In a [reddit AMA](http://www.reddit.com/r/Music/comments/1ztuxf/hi_my_name_is_skrillex_ama/), redditor cyberforte asks Skrillex how he processes vocals. Skrillex says ¨Im using lots of stuff! Depends on the sound, song... there's no right way. But WAVs CLA vocal is nice to throw on to get that pop sound...¨more
“CLA Vocals is the quickest way to get a professional-sounding vocal chain. Pure excellence. The fact that you have every type of essential effect in one place is amazing. We like to use it after an EQ and a CLA-2A compressor in our chain. We generally turn off the stereo widening effect and the reverb, as we add that separately, but we love the compressor, the delay, and the different color-coded options on each control. The ‘Start Me Up Dry’ preset is a great template to start with.”more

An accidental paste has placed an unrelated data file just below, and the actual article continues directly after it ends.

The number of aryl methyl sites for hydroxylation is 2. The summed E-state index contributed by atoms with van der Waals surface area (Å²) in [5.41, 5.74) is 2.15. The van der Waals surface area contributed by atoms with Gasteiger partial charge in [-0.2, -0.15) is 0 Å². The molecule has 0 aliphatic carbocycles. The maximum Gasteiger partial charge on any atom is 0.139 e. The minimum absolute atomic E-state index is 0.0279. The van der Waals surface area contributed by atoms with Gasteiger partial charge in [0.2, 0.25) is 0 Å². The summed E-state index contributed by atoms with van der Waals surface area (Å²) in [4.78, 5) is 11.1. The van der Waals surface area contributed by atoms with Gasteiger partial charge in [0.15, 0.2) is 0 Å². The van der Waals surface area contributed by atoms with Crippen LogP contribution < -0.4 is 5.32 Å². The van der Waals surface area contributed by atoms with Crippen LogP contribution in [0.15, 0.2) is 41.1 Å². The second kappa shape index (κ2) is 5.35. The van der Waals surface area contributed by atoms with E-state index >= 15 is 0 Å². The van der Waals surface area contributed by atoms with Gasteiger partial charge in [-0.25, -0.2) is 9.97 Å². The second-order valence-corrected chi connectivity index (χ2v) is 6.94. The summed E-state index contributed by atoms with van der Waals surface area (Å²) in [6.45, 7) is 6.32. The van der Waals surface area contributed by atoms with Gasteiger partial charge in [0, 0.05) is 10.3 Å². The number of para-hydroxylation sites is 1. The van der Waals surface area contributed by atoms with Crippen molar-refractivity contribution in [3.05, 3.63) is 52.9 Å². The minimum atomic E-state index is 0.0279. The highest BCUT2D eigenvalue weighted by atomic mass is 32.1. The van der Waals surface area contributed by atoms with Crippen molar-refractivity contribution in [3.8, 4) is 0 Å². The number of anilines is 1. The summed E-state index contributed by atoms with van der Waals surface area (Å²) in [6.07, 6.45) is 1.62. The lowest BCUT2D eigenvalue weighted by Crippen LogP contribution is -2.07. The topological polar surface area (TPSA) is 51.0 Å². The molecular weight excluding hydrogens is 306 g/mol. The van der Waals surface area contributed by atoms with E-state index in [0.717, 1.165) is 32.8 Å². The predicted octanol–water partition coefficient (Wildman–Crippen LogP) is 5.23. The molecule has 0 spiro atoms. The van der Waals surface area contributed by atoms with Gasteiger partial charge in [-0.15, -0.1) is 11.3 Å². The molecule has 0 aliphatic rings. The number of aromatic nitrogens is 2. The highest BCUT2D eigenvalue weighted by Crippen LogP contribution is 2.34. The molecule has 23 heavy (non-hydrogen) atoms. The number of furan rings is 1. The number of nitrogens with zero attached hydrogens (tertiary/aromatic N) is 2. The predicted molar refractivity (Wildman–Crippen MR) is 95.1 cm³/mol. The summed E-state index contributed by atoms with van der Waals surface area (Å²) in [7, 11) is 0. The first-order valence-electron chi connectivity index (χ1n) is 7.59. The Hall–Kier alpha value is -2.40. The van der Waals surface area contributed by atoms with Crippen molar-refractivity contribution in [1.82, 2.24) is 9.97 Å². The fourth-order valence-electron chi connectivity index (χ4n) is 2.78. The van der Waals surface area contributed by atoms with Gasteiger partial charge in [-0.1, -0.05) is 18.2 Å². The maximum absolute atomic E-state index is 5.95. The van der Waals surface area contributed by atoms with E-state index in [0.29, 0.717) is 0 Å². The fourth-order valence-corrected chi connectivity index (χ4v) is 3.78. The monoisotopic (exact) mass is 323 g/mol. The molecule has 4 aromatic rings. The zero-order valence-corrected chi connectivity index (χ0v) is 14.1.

Mentioned by sound engineer Trevor Muzzy in this *Sound on Sound* interview about the production of "Starships". > "You can see that the pre-chorus and chorus vocals have a lot of timing and comp edits. They were imported directly from the session I cut the vocals in. I did not merge or consolidate them, they just are the way they are. There's quite a lot going on with the vocals. I tried to create a nice basic vocal sound using the inserts, and once they sat well in the track, most of the sonic variations between the sections came from the sends. There was no tuning on the rapping, but the sung vocals in this track had a fair amount of tuning with the Logic Pitch Corrector plug-in on the inserts. The tuning is part of the sound of the record, with vocals needing to be very, very precise. In some cases, we pitched them up or down for vocal effects. Logic Pitch Corrector is a little harder-sounding than Auto-Tune, but it has its own distinct sound that we liked for the vocals in this track. It really fits the song. > > "The other inserts on most of the vocals were all Waves: the C1 compressor, SSL Channel, Renaissance Channel, De-Esser, Renaissance Compressor, API 2500, and the Logic Channel EQ. The C1 compressor is the first in line on several lead vocals, and it does the same Pensado trick I used on the guitars, which is to compress a specific band — in the case of the verse lead vocal, around 2849Hz — focusing on notes that sounded a little harsh. It smooths this problem out more elegantly than using an EQ. Then the signal goes through the R Channel with some basic EQ, cutting significantly at 281Hz. Again, it was a matter of removing some less pleasant things to let the nice aspects shine. I bypassed the compressor in the R Channel. I needed a bit of de-essing, and the Waves De-Esser is a great all-purpose de-esser, in this case working at 5634Hz with the side-chain set to high-pass. > > "There were two more compressors on her vocal. There was no science behind this, it was just a matter of experimenting to find a unique sound. The first is the Renaissance Compressor, which I love and which is set to a fast attack time and takes off about 6dB, so quite subtle, not too intense. The API 2500 is set pretty aggressively and you can hear it pumping a little bit on the vocal. It was already in the session — it had been used on the demo vocal. I pulled it over to Nicki's channel and liked what it was doing, so I adjusted it to fit her vocal. Finally, the Channel EQ notches quite a lot around 600Hz and a little bit more around 235Hz, just carving out some low-mids to make the vocal sit better in the track. > > "Regarding the sends, there are some really distinct things happening here. The main lead vocal was similar throughout the song, but I tweaked it as it went along. The pre-chorus and chorus vocals all have Bus 1, which went to the same Altiverb effect that I had on the drums, to add some ambience to the vocal. The rap verses are much drier. Bus 35 is the Waves Doubler, which gives a bit of spread to the lead vocal — I used this on the rap as well as on the sung vocals. Bus 4 is the Waves CLA with a drastic telephone effect. That was another effect that was there from the demo version and added a cool quality. Bus 50 is the [Sound Toys] Echo Boy, which is the main plug-in I use for delay throws, whenever I want to repeat a word. In this case it's on a quarter-note Echoplex setting. It's a single, mono echo that I panned a little bit to the side. Bus 7 has the Waves VX1 Maserati Vocal Enhancer, and that was, again, a plug-in I inherited. It is set to a very compressed, bright vocal sound that I brought in and out to add some sparkle to the sound when necessary. > > "Bus 6 has the main reverb in the track, which you are hearing in the pre-chorus and chorus, and which is a Lexicon Plate plug-in on the 'VocalPlate2' preset. It's a really bright, over-the-top plate sound that is not trying to blend in but that's actually brightening the vocal up a lot. It's loud and wet. Busses 16 and 29 are different stereo delays: the Waves SuperTap was already in the session and I kept it, and the other is a standard Logic stereo delay that I use all the time on vocals. Bus 3 is the Logic Bitcrusher, which gives the vocals a grainy sound. The vocals already had an aggressive sonic quality to them because of the 251-TG2-1176 chain, and the Bitcrusher enhanced that. It's nasty, there's nothing nice about a bit-crusher, and it adds a bit of attitude. I used it on some of the background vocals as well, like in the second verse, where you have the pitch effects. You can hear it in the very processed harmony vocals that come in. That was something we added when we were doing the final vocal comp and arrangement. It gave that second verse some more life and helped the track build. The background vocals are a very big part of the hook vocal sound as well, and, for example, track 140 has many effects on it. That actually contains the vocals of the demo singers. Nicki's lead and background vocals are dominant, but in the chorus the background vocals from Mohombi and Wayne Hector added to the crowd feeling. The chorus vocals are really big in this track, and they were part of that.”more